Cell lines and primary CD8+ T cells.
TCR-α knockout SUP-T1 cells and HLA-A2+/TAP-deficient T2 cells were cultured in RPMI supplemented with 10% FCS, 10 mM Hepes, penicillin (100 U/ml), and streptomycin (100 μg/ml). Human primary HLA-A2+ CD8+ T lymphocytes were obtained following positive enrichment using anti-CD8–coated magnetic microbeads (Miltenyi Biotec) and cultured in RPMI supplemented with 8% HS and 150 U/ml recombinant human IL-2. Cell-surface analysis and functional assays were performed between day 10 and 15 after stimulation with 30-Gy irradiated PBMCs as feeder cells and 1 μM PHA (Oxoid) as described previously (10).
NY-ESO-1–specific TCR αβ constructs, lentiviral production, and cell transduction. Cloning strategies and lentiviral production were performed as described previously (10, 11). The full-length codon-optimized TCR AV23.1 and TCR BV13.1 chain sequences of a dominant NY-ESO-1157–165–specific T cell clone of patient LAU 155 were cloned in the pRRL, third generation lentiviral vectors, as an hPGK-AV23.1-IRES-BV13.1 construct. Structure-based amino acid substitutions were introduced into the WT TCR sequence using the QuikChange Mutagenesis Kit (Stratagene) and confirmed by DNA sequencing. Supernatant of lentiviral-transfected 293T cells was used to infect SUP-T1 or primary CD8+ T lymphocytes. PE-labeled A2/NY-ESO-1157–165–specific multimers were used to sort transduced primary CD8+ T cells in order to enrich for multimer-positive cells by flow cytometry (FACS Vantage SE machine; BD Biosciences). Integrated lentiviral copy number was relatively equivalent for each one of the TCR variants within each type of transduced cell, i.e., 8 to 10 lentivirus copies/genome of SUP-T1 cells and 1 to 2 copies/genome of CD8+ T cells, as described in (11).
Flow cytometry analysis. Levels of NY-ESO-1–specific BV13.1/AV23 TCR expression on SUP-T1 and CD8+ T cells were monitored with PE-labeled NY-ESO-1157–165–specific multimers (TC Metrix), FITC-conjugated BV13.1 antibody (Beckman Coulter), and FITC-conjugated pan–TCR-αβ antibodies (Beckman Coulter) before each experiment as previously described (10). For CD8 and TCR downregulation experiments, TCR-transduced CD8+ T cells were stimulated with 0.1 μg/ml unlabeled HLA-A2/NY-ESO-157–165–specific multimers for 4 hours at 37°C, before staining with FITC-labeled CD8 and PE-labeled A2/NY-ESO-1157–165 multimers. The proportion (in percentages) of CD8+ T cells with reduced CD8 stainings as well as the MFI by multimer stainings were measured by flow cytometry (Gallios; Beckman Coulter). Staining of surface costimulatory molecules and coactivatory/inhibitory receptors was performed for 20 minutes at 4°C using the fluorophore-conjugated antibodies listed in Supplemental Methods. Intracellular stainings were performed according to the manufacturer’s instructions. Data were acquired on a Gallios Flow Cytometer (Beckman Coulter) and analyzed using FlowJo (TreeStar).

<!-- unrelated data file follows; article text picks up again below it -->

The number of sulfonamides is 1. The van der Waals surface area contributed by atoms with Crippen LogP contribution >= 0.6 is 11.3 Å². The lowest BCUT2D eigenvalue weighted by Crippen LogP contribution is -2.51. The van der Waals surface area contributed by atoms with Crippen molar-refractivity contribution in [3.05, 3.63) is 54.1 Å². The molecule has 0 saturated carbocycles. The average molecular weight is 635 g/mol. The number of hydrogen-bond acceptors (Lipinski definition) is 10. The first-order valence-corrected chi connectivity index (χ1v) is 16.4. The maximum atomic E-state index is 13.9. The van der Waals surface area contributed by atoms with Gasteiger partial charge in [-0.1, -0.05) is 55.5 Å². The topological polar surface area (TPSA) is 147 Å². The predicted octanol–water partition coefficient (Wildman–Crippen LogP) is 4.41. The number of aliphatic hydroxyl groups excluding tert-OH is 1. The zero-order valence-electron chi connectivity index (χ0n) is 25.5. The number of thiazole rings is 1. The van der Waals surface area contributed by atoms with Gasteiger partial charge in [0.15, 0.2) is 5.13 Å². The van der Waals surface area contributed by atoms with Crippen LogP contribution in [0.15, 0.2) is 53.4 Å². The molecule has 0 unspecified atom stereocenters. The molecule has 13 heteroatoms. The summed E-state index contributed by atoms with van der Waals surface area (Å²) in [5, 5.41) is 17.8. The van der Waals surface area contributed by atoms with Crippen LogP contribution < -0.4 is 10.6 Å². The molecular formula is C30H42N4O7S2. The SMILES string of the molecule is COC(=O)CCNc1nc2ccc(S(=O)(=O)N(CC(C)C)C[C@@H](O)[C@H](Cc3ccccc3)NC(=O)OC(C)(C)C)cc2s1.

Calcium flux assays upon NY-ESO-1 multimer stimulation. 5 × 104 TCR-transduced CD8+ T lymphocytes were loaded with 2 μM Indo 1-AM (Sigma-Aldrich) for 45 minutes at 37°C. Cells were washed and resuspended in 250 μl prewarmed RPMI containing 2% FCS. Baseline was recorded for 30 seconds before 1 μg/ml of unlabeled A2/NY-ESO-1 multimer was added to the cells. Intracellular Ca2+ flux was assessed over 5 minutes under UV excitation and constant temperature of 37°C using a thermostat device on a LSR II SORP (BD Biosciences) flow cytometer. Indo-1 (violet)/Indo-1 (blue) 405/525 nm emission ratio was analyzed by FlowJo kinetics module software (TreeStar).
Chromium release assays. Specific antigen recognition lytic activity of the NY-ESO-1–specific CD8+ T cells engineered with TCR variants of increased affinities was assessed functionally in 4-hour 51Cr-release assays against the melanoma cell lines NA8 (HLA-A2+/NY-ESO-1–) as well as Me 275 and Me 290 (HLA-A2+/NY-ESO-1+). The percentage of specific lysis was calculated as follows: 100 × (experimental – spontaneous release)/(total – spontaneous release).